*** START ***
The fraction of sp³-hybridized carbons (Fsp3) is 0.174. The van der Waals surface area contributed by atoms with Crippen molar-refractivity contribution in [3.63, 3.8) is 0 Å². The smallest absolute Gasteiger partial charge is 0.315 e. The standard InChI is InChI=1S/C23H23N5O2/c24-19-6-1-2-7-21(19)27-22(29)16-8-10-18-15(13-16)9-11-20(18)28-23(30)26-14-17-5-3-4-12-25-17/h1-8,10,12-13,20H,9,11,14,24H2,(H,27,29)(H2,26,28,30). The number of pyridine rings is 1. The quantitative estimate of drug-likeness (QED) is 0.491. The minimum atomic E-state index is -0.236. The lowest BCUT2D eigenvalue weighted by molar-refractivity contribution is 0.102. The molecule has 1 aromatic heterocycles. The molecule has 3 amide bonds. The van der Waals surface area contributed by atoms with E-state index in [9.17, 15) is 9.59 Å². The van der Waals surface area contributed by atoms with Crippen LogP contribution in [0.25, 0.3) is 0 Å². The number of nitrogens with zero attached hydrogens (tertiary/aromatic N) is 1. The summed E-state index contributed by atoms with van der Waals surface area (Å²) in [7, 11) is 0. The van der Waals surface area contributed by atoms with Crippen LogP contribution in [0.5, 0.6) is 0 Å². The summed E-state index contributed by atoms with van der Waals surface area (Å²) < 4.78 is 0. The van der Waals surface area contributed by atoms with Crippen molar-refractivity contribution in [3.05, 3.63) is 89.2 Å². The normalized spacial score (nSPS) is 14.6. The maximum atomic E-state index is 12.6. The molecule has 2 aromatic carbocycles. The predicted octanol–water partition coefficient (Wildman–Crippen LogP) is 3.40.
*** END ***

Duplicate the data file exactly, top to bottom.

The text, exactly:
The fraction of sp³-hybridized carbons (Fsp3) is 0.174. The van der Waals surface area contributed by atoms with Crippen molar-refractivity contribution in [3.63, 3.8) is 0 Å². The smallest absolute Gasteiger partial charge is 0.315 e. The standard InChI is InChI=1S/C23H23N5O2/c24-19-6-1-2-7-21(19)27-22(29)16-8-10-18-15(13-16)9-11-20(18)28-23(30)26-14-17-5-3-4-12-25-17/h1-8,10,12-13,20H,9,11,14,24H2,(H,27,29)(H2,26,28,30). The number of pyridine rings is 1. The quantitative estimate of drug-likeness (QED) is 0.491. The minimum atomic E-state index is -0.236. The lowest BCUT2D eigenvalue weighted by molar-refractivity contribution is 0.102. The molecule has 1 aromatic heterocycles. The molecule has 3 amide bonds. The van der Waals surface area contributed by atoms with E-state index in [9.17, 15) is 9.59 Å². The van der Waals surface area contributed by atoms with Crippen LogP contribution in [0.25, 0.3) is 0 Å². The number of nitrogens with zero attached hydrogens (tertiary/aromatic N) is 1. The summed E-state index contributed by atoms with van der Waals surface area (Å²) in [7, 11) is 0. The van der Waals surface area contributed by atoms with Crippen LogP contribution in [0.5, 0.6) is 0 Å². The summed E-state index contributed by atoms with van der Waals surface area (Å²) < 4.78 is 0. The van der Waals surface area contributed by atoms with Crippen molar-refractivity contribution in [3.05, 3.63) is 89.2 Å². The normalized spacial score (nSPS) is 14.6. The maximum atomic E-state index is 12.6. The molecule has 2 aromatic carbocycles. The predicted octanol–water partition coefficient (Wildman–Crippen LogP) is 3.40.